No, one tree on its own is fine. Generally, Acers are capable of fertilizing their own flowers without any other Acer tree nearby, if its lots of fertile seeds you're looking for. Some Acer flowers actually change between male, female and hermaphrodite (and possibly back again) over time, but there's certainly no need to worry whether you have a male or female tree for either reproductive or appearance purposes.
Acer rubrum is considered to be divided between male and female trees, but the flowers are either unisexual or bisexual on both, so for reproductive purposes, its not an issue - more reading about that here if you're curious https://en.m.wikipedia.org/wiki/Acer_rubrum#Description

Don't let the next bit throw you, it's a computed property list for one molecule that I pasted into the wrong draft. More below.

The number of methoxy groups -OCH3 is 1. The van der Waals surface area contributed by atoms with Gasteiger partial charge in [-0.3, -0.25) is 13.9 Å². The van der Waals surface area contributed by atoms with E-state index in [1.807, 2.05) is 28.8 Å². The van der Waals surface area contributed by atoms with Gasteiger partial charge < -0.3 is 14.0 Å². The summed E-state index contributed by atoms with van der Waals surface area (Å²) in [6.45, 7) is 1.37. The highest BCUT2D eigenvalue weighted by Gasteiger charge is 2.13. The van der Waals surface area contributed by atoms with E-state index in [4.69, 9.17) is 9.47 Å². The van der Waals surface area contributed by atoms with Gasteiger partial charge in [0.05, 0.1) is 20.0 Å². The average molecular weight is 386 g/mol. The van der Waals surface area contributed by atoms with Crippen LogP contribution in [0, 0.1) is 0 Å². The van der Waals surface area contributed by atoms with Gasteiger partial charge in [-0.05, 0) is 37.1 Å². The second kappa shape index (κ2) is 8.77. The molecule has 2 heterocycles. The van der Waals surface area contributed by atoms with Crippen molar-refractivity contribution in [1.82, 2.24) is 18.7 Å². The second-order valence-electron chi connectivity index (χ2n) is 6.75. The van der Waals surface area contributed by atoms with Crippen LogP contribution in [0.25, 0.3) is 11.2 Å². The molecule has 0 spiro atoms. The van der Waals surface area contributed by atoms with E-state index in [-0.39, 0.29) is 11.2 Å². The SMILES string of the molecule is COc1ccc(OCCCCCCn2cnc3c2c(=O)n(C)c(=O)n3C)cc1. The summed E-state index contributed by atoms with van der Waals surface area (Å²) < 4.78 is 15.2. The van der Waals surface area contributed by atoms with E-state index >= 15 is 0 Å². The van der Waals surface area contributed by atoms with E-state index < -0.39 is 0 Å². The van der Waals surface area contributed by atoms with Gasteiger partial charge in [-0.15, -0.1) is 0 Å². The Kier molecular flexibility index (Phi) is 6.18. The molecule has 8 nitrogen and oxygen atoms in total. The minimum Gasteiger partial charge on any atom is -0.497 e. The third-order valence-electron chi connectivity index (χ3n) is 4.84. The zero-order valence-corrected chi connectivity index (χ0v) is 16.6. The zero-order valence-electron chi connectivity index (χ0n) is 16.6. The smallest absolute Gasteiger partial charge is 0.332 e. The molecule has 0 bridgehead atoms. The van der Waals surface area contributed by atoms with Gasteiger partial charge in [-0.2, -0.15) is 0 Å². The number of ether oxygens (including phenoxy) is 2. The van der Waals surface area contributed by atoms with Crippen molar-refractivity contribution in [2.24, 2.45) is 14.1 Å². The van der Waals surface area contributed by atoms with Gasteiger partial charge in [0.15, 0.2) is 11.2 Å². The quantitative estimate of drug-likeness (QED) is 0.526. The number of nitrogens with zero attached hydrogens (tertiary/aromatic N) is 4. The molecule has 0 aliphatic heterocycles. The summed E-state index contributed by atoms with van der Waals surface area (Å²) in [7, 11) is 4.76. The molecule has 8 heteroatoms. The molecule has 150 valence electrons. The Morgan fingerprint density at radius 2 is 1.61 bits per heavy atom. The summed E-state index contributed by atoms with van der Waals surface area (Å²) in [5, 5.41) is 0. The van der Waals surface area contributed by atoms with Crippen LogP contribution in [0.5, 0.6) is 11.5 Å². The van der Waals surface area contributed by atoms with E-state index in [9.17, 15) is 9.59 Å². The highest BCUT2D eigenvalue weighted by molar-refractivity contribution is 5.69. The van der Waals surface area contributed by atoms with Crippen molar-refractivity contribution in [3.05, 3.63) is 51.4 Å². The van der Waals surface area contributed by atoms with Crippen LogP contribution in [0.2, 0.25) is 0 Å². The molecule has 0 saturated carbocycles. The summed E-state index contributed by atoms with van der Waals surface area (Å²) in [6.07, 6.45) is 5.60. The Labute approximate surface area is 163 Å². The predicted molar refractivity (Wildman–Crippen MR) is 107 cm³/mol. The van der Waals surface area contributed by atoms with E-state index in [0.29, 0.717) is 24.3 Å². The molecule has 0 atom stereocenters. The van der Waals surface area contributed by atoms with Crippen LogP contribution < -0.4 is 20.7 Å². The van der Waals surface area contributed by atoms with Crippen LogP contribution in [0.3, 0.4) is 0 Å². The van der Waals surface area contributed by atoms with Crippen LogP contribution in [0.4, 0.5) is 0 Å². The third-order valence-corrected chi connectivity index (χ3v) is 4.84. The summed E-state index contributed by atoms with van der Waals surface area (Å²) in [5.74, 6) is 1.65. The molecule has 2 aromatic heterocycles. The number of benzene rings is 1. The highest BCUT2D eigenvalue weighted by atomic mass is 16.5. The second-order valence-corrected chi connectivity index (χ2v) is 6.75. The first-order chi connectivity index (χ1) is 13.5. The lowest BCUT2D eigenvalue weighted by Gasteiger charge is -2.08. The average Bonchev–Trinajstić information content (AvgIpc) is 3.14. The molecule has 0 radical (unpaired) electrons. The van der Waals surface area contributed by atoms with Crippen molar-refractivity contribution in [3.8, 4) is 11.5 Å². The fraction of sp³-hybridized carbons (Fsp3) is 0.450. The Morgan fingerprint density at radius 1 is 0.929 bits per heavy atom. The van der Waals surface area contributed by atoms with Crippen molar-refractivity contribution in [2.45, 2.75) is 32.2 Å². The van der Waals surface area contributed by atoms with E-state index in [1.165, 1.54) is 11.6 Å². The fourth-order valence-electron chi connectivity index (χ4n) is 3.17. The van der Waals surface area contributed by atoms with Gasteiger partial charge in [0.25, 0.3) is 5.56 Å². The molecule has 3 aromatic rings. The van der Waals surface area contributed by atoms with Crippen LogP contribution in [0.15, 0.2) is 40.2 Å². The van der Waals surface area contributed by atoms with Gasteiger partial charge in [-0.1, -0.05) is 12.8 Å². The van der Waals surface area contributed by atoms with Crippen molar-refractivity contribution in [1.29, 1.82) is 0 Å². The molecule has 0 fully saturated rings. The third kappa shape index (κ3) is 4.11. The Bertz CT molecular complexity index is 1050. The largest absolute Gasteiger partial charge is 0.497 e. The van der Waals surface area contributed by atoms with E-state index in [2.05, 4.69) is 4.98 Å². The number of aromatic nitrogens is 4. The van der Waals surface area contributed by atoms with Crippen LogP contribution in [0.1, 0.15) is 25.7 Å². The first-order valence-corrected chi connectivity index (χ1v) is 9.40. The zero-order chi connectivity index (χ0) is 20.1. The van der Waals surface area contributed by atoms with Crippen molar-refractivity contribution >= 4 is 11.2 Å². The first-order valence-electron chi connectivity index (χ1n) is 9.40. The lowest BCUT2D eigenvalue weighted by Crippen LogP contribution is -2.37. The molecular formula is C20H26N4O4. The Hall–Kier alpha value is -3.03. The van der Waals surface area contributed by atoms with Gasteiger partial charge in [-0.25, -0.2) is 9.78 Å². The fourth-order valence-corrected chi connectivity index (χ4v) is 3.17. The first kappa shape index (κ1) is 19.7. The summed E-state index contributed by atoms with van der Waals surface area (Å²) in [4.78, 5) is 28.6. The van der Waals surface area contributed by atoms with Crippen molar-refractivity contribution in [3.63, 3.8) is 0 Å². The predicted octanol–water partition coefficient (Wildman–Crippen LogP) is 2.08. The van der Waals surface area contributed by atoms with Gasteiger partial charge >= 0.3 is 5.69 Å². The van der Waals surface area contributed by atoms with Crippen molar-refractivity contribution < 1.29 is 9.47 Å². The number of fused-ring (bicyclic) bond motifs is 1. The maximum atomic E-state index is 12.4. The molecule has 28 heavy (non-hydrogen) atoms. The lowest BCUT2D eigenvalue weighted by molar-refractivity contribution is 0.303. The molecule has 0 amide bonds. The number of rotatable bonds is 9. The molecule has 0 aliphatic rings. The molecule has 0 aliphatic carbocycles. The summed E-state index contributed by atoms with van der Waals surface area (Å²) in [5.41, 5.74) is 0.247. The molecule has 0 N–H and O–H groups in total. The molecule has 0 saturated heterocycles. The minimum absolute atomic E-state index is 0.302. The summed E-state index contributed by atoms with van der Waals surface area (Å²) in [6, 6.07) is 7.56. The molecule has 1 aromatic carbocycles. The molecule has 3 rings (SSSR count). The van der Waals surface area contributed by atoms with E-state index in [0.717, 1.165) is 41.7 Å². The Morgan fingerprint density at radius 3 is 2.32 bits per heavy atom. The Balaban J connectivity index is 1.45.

Sorry, I didn't realise you'd commented - missed it altogether, didn't know it had been added into the question either, just happened to notice editor's comment above. In answer to that, the 'many babies' could be the progeny of one or both the trees, there's no way of knowing - most likely from both.